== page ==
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Navigating Deloitte's Interview Questions
Here are some sample questions you could be asked at different stages of the graduate recruitment process at Deloitte, followed by tips on how to show their recruiters that you possess the competencies they're looking for!
Remember that even if the questions you're asked on the day itself are different, thinking about how you'd answer these will be great preparation for your interview regardless.
“Why do you want to work for Deloitte?”
Employers always tell students to provide examples in their interview answers, so take them up on their advice! You can demonstrate your commercial awareness and passion for your career path by giving a couple of examples about what Deloitte is currently doing.
The points you make should show that you’ve researched the company thoroughly – simply referring to Deloitte’s quarterly results doesn’t really say much, and that won’t make you stand out from the competition! They key to answering this is that you need to talk about what the facts you bring up mean.
Think about recent developments. For example, what does Deloitte Singapore’s 2015 launch of the Deloitte Risk Innovation Centre say about the company? Explain how these developments are relevant to you, your interests, and your decision to apply to Deloitte.
Don’t say: Any clichéd statement about: “Deloitte’s strong reputation for excellence”, “The chance to work with market-leading auditors and tax associates”, “Working within a true meritocracy”, or anything that sounds just as sycophantic.
“Why did you choose this service line at Deloitte?”
Think about the day-to-day tasks of the job you’re applying for. If you’re working in the restructuring services team as part of the corporate finance division at Deloitte, then you’d be doing different tasks than a peer in corporate finance advisory. These two areas may fall within the purview of corporate finance, but you’d need to talk about the specifics of your particular position within that division.
In this case, a very basic answer would be saying that corporate finance is an area where you can utilise your problem-solving skills. A more detailed answer would be that working in the restructuring services team means you’d be analysing problems from the perspectives of both Deloitte and the client. An even more detailed answer would be to then relate those tasks back to your past experiences, either through previous internships or your time at university!
Don’t say: “I'm not sure which service line I’d like to join yet, actually.” You need to prove that you’re decisive and determined about what you want in your immediate career!
“If you were asked to run Deloitte for a day, what would you do?”
Deloitte is looking for graduates who can make and carry out clear decisions, and who have excellent planning and organisational skills. Your interviewers will likely bombard you with follow-up questions that challenge your opinions – they’ll play Devil’s advocate to ensure you have considered things from every angle.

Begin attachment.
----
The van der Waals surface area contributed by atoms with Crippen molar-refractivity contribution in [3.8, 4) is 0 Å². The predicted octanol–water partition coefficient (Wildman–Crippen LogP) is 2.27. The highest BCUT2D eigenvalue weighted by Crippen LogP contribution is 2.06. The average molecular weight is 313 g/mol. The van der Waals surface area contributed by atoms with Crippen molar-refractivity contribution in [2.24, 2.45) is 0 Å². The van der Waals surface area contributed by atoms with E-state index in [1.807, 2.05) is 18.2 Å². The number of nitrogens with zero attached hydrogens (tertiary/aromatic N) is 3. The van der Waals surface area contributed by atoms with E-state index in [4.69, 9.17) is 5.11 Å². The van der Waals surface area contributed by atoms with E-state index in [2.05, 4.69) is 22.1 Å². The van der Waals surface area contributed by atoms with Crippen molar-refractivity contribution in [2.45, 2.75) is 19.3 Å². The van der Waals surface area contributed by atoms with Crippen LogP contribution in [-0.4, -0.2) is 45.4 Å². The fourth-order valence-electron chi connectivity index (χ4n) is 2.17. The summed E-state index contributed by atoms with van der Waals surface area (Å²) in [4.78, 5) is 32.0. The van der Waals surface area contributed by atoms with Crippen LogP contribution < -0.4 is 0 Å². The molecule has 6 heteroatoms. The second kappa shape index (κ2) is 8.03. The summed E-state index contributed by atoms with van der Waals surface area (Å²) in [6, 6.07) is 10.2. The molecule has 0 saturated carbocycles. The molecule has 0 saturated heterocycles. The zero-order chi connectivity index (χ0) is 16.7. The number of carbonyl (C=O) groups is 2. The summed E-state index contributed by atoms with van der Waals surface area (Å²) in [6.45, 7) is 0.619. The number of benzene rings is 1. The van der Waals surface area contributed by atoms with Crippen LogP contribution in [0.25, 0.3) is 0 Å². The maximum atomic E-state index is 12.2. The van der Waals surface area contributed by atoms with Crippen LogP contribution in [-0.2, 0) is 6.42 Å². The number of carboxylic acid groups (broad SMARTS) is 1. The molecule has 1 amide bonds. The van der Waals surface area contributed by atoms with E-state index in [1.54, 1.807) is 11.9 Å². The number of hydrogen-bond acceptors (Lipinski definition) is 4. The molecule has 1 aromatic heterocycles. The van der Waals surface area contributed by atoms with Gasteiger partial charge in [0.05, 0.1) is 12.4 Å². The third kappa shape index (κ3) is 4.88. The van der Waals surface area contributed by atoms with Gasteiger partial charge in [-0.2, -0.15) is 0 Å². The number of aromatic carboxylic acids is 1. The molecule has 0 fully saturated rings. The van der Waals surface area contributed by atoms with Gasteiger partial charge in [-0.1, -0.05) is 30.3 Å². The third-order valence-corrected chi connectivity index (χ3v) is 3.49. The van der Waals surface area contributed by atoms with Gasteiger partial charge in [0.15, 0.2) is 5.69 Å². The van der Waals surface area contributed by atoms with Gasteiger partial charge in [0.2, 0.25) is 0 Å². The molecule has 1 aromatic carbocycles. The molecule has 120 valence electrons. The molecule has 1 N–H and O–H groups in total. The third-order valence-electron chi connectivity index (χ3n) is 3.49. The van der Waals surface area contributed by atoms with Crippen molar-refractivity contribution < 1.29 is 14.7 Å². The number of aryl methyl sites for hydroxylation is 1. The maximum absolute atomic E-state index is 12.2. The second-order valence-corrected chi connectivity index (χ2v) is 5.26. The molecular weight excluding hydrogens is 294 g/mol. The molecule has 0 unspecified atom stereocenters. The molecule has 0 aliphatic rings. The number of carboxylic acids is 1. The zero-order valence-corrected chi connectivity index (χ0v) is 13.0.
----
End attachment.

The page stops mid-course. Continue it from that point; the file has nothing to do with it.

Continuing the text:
You could suggest, for example, that you would identify a number of growth areas for Deloitte in the technology sector. By citing Deloitte’s “Tech Trends 2015 Report – The Fusion of Business and IT”, you can tie your thoughts in line with some of Deloitte's published market research. Still, if you plan on giving an example like this, you also have to consider the potential impact of your decisions on Deloitte’s other service lines and their markets beyond Singapore, as well as the long term impact your decisions may have on the business.
Don’t say: “I would make wholesale changes to X business area and focus only on one or two markets alone.” Remember to think about how your actions here could impact the rest of the business! It’s easy to fall into the trap of focusing only on what you are interested in, rather than the best interests of Deloitte as an international business.
“What kinds of documents would an auditor check?”
Throw in a real world example if you can. Think about Deloitte’s investigations into the controversial 1MDB government-linked investment fund just next door in Malaysia. It’s a highly-politicised case, so if you were working on this audit there would be absolutely no room for mistakes.
Work your way through this hypothetical case systematically. Who would you need to investigate? What systems would you need to look at? How would you prioritise your tasks? You may face follow-up questions, such as: “How would you obtain these documents in this case?”, or “Which of those problems would you tackle first?”
Don’t say: “I’d check X, and Y, and Z, and...” It’s not enough to just rattle off a list of the documents involved – you need to explain what you’re checking them for, as well!
“What are the challenges that Deloitte is currently facing?”
This is a particularly fun question, because it’s a great opportunity to sell yourself in terms of what value you could bring to Deloitte!
You need to take some recent news about the company and tie it in to what you do. To cite the previous example, Deloitte has recently come under heavy fire for their handling for the 1MDB audit in Malaysia. However, just stating that fact isn’t enough: you need to be able to follow up with something like: “What this means for Deloitte is X...” Or even better: “This is what it means for the division I’m applying to, and how it might affect our work here in Singapore.”
Don’t say: Avoid dropping filler about how “The current economic climate makes things difficult for Deloitte.” You’ll need to know plenty about local, national, and international economics before you should even dare to make a sweeping statement like that!